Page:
In the United States, she writes, the default attitude “permits the collection and transfer of personal information and prevents abuse through self-regulation and market forces,” while E.U. states “operate under comprehensive regimes that protect information across both the public and private sectors and are enforced by specialized data-protection agencies.”

The contrast becomes striking when “data protection” might be better described as protecting the reputation or well-being of the individual to which the data pertains. Take the case of someone who, as a young adult, is arrested for vandalism and destruction of property and serves a jail sentence, all of which was written up in a newspaper in 1990 as well as being documented in official records. Once released, he swears off his old ways and spends the next 25 years in steady employment and overall irreproachable conduct. He awakes to find that the newspaper has digitized its archives and made them searchable via Google.

If our reformed graffiti artist lives in America, he can do little if anything about it, apart from asking the paper to take down its accurate but deeply embarrassing article. There is also a chance his conviction will be publicized on any of various websites dedicated to posting mug shots.

In a number of E.U. countries, by contrast, he could appeal to laws that forbid public reference to someone’s criminal record if it is no longer news or if the ex-con has undergone significant rehabilitation. He might also file a request with Google to remove links to sites mentioning the old transgression. In 2014, the Court of Justice of the European Union ruled that the search engine had to establish a take-down system for people who wanted personal information removed from its search results.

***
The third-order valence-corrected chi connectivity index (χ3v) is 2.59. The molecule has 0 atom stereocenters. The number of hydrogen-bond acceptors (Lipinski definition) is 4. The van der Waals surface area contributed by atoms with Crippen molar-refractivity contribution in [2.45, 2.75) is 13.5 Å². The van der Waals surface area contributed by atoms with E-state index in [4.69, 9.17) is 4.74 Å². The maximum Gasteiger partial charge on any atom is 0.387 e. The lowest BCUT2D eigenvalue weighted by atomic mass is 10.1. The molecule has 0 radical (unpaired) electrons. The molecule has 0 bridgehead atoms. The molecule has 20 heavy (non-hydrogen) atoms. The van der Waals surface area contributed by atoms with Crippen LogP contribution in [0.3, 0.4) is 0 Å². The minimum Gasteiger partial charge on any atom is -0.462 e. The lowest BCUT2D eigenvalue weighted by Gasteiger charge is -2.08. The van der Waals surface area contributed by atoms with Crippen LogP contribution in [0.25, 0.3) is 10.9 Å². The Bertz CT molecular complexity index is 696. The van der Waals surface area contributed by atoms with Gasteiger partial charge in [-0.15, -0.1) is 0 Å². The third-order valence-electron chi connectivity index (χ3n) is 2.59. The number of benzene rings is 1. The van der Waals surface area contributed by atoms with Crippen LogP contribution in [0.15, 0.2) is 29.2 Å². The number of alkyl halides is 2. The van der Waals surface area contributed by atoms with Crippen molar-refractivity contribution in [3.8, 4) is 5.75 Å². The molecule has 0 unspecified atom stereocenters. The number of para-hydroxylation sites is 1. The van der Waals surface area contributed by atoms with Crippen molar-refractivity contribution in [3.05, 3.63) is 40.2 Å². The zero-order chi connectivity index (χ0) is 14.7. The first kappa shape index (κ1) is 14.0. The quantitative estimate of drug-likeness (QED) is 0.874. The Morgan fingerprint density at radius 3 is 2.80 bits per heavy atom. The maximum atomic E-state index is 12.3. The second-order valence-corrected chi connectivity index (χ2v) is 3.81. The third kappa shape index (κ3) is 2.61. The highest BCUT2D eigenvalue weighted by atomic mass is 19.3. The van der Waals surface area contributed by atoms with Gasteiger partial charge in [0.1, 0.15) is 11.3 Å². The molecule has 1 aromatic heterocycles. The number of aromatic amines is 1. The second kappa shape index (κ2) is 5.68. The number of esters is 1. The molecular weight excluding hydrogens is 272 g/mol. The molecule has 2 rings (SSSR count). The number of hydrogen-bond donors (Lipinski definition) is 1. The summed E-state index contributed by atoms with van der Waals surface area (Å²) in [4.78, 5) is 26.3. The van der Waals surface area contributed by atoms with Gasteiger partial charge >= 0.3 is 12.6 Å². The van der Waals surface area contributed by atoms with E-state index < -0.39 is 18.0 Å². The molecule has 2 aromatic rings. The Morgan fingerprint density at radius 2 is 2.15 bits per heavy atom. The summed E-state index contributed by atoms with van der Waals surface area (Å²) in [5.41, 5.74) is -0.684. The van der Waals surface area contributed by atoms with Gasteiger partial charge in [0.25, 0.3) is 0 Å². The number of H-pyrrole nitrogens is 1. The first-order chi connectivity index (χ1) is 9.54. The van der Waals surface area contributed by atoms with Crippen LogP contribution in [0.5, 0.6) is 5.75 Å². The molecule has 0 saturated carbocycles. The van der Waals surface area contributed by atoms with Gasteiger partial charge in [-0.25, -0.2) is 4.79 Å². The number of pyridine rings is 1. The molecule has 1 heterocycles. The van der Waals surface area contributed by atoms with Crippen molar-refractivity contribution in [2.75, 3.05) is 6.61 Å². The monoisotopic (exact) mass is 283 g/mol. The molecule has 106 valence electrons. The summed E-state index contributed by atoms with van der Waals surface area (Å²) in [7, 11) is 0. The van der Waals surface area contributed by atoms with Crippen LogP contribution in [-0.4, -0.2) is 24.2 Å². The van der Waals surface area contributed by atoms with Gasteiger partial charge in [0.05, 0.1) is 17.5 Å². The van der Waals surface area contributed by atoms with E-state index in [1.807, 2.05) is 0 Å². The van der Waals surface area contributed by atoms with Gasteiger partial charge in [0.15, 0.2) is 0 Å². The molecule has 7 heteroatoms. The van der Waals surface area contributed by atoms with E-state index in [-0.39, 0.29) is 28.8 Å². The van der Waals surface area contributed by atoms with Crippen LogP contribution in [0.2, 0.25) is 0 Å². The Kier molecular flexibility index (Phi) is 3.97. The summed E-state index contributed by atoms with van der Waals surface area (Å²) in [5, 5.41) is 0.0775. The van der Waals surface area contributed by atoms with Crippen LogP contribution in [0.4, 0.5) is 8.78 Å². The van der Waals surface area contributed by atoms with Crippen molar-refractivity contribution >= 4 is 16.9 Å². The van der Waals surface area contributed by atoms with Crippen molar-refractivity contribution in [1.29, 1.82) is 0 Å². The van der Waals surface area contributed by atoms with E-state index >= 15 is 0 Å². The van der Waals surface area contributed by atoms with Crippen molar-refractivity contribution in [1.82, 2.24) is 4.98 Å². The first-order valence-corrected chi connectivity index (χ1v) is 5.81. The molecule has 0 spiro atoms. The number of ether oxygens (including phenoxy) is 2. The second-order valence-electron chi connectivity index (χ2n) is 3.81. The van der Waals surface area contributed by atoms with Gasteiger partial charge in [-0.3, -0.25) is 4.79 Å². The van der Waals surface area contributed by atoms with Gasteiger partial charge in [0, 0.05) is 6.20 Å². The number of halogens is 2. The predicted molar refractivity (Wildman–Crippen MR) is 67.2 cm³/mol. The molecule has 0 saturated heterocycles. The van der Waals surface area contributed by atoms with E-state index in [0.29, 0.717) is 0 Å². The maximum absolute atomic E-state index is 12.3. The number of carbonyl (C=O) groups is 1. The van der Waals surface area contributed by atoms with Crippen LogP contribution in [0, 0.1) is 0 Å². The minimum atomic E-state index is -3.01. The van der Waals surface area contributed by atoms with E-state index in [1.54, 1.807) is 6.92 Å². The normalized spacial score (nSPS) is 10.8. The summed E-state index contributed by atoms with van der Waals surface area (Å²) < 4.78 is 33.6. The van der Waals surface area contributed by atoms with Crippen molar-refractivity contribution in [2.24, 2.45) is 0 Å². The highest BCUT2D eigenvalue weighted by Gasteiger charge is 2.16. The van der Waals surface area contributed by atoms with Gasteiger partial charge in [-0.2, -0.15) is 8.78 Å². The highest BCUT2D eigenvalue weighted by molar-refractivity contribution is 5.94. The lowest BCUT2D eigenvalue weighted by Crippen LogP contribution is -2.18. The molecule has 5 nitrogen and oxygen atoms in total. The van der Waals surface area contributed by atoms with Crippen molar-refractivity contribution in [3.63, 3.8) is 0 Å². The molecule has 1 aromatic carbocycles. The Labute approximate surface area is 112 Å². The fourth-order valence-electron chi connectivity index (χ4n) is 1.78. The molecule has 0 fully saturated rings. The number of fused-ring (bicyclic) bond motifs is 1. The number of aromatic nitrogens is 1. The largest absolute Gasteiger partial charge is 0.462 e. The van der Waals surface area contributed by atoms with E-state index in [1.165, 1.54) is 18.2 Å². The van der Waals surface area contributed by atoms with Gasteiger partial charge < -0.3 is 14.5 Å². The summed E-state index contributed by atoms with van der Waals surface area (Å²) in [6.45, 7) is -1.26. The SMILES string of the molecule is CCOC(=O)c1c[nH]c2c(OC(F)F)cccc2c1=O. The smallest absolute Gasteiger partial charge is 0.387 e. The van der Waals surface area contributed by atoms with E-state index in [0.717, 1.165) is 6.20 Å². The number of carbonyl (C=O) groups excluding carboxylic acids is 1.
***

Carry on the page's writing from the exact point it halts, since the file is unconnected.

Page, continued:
There are variations from country to country, but Jones finds that the E.U. “data subject” (in effect, the citizen’s digital doppelgänger) can claim a “general right to personality” -- a certain degree of dignified immunity from unwelcome attention. The American data subject, by contrast, is presumed to take the Wild West ethos of the Internet pretty much as a given, with any effort to delete information or limit its circulation being labeled, almost inevitably, as Orwellian. (Even so, a number of piecemeal efforts have been made in the United States to protect children and victims of harassment and bullying, including laws against revenge porn.)

But as Jones goes on to show, any preference for one of these frameworks over the other will soon enough be faced with the much harder matter of dealing with new and unanticipated shades of gray left out of the public/private distinction. And the other dichotomy -- between having every bit of personal data (flattering, humiliating or neither) either preserved forever in a digital archive or destined for the memory hole -- is also looking out of date. Jones’s book doesn’t predict what comes next, but it’s a great stimulant for anyone bracing themselves to think about it.